In the past, they’ve had success with educating family members who in turn were able to provide advocacy and support for nursing homes in their community, but widespread adoption of that strategy will rely on breaking down the barriers of suspicion that often exist on both sides of the operator-family equation — as well as a willingness, generally uncommon in the United States, to directly confront the concept of death as a part of aging.

“How do we start to have the conversation, so that we’re facing the thing that perhaps scares the most?” Blumenstock said. “In order to provide the kind of care that we all want to see happen in nursing homes, we have to have these difficult conversations that no one’s comfortable with.”

The conversations surrounding the future of post-acute and long-term care have already begun to include intense calls for additional regulation and stricter fines, the latter of which the Centers for Medicare & Medicaid Services (CMS) has implemented for facilities with a pattern of infection-control problems.

In the former administrators’ view, any plan for regulatory reform should have one key tenet at its center: How does this decision affect the residents’ quality of life, and the nursing home staff’s ability to provide the best quality of life possible?

For instance, reimbursement shifts are one way that CMS can attempt to secure better outcomes for residents: The Patient-Driven Payment Model (PDPM) for Medicare reimbursements, implemented last October 1, was explicitly designed to reduce the provision of unnecessary therapy services for profit, while also more closely aligning payments with individual resident needs.

But the need for nursing home staff to become fluent in a new set of coding and billing issues can take attention away from resident care.

“We see time being taken away from residents in order to satisfy the the reimbursement requirements, and optimizing the dollars, but is that optimizing the quality of life for residents?” Blumenstock said. “I think we have to start asking some those questions: What does the quality of life look like for a resident? Asking residents: What does the quality of life look like for you? And trying to build on that — not to a punitive place, but to a very practical place.”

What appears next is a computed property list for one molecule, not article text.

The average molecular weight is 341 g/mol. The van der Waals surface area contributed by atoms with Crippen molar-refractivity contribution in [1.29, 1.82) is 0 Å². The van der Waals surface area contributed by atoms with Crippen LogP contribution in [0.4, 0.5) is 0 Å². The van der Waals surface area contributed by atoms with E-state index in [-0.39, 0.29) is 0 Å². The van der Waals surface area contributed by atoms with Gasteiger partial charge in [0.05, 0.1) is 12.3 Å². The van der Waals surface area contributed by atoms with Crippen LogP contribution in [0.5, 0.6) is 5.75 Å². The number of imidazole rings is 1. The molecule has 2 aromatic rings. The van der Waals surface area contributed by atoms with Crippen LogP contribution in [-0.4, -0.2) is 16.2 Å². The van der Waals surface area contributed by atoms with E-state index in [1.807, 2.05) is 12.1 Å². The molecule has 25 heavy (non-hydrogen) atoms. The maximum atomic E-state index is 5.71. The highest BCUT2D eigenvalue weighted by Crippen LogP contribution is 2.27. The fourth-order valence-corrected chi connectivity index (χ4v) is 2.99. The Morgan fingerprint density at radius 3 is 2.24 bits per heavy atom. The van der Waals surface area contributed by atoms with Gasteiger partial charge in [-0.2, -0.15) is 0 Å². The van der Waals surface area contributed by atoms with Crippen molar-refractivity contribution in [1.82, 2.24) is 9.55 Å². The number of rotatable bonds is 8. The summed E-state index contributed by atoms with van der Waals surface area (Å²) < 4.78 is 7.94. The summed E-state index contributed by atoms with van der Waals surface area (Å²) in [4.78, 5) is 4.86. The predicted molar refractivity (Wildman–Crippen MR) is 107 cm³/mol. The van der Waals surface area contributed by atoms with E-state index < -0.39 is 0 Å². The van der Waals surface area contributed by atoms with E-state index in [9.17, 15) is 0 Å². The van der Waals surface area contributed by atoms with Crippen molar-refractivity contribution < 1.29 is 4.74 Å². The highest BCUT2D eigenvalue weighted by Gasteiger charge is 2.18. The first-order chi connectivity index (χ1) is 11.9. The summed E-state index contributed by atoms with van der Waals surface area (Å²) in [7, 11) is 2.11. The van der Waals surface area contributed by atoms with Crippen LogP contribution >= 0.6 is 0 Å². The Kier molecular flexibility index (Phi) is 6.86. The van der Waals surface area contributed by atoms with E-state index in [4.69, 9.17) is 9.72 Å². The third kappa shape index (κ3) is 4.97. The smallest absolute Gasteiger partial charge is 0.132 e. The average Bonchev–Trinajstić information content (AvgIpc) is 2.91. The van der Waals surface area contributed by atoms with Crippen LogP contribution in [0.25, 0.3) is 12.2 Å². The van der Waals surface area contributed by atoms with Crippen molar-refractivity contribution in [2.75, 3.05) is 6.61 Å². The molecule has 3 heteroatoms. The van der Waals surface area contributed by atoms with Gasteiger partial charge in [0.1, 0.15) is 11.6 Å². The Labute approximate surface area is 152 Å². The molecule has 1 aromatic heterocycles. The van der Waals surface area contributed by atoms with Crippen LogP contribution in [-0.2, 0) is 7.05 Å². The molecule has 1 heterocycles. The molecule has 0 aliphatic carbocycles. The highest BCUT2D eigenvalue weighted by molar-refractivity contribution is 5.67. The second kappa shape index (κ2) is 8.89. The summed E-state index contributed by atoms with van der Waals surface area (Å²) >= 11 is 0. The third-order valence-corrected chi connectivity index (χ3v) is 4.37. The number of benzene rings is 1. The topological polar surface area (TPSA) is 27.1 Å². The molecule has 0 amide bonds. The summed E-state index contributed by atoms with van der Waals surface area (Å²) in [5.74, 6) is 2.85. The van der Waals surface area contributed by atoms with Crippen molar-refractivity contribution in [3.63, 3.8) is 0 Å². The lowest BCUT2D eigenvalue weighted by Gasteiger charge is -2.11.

Finally, the pair called for a deeper focus on fostering decision-making skills among frontline caregivers and building-level leaders. The facilities that took action against COVID-19 the earliest, those that did not wait for authorities to implement stricter infection-control and visitation measures, had a significant leg up on preparations.

One building in particular, the Maryland Baptist Home for the Aging in Baltimore, has earned heaps of media praise for its director’s decision to lock the facility down on February 26, as soon as he heard the president attempting to downplay the risk.

“We didn’t wait for guidance from the Centers for Disease Control or from the Maryland Department of Health or from Baltimore City,” Rev. Derrick DeWitt told the Baltimore Sun. “We did what we thought was prudent at the very beginning of the pandemic.”

That’s not necessarily a call that nursing home leaders are encouraged or even trained to make; during Bartoldus’s administrator training, the concept of strategic decision-making was never even discussed, she said. In addition, the heavily regulated nature of nursing homes in general can make their leadership wary of any unilateral decision that doesn’t follow written state and federal guidance to the letter.

But in their work as consultants, Bartoldus and Blumenstock have seen firsthand the benefits of empowering leaders to make bold choices based on rapidly evolving situations.

“We’ve found that the providers that have been the most successful are the ones that have taken the risks, that have made decisions that are in the best interest of their residents as opposed to what the popular thing is to say in the moment — because I don’t think anybody has good, hard facts right now that really are guiding us in a way that that creates safety,” Blumenstock said.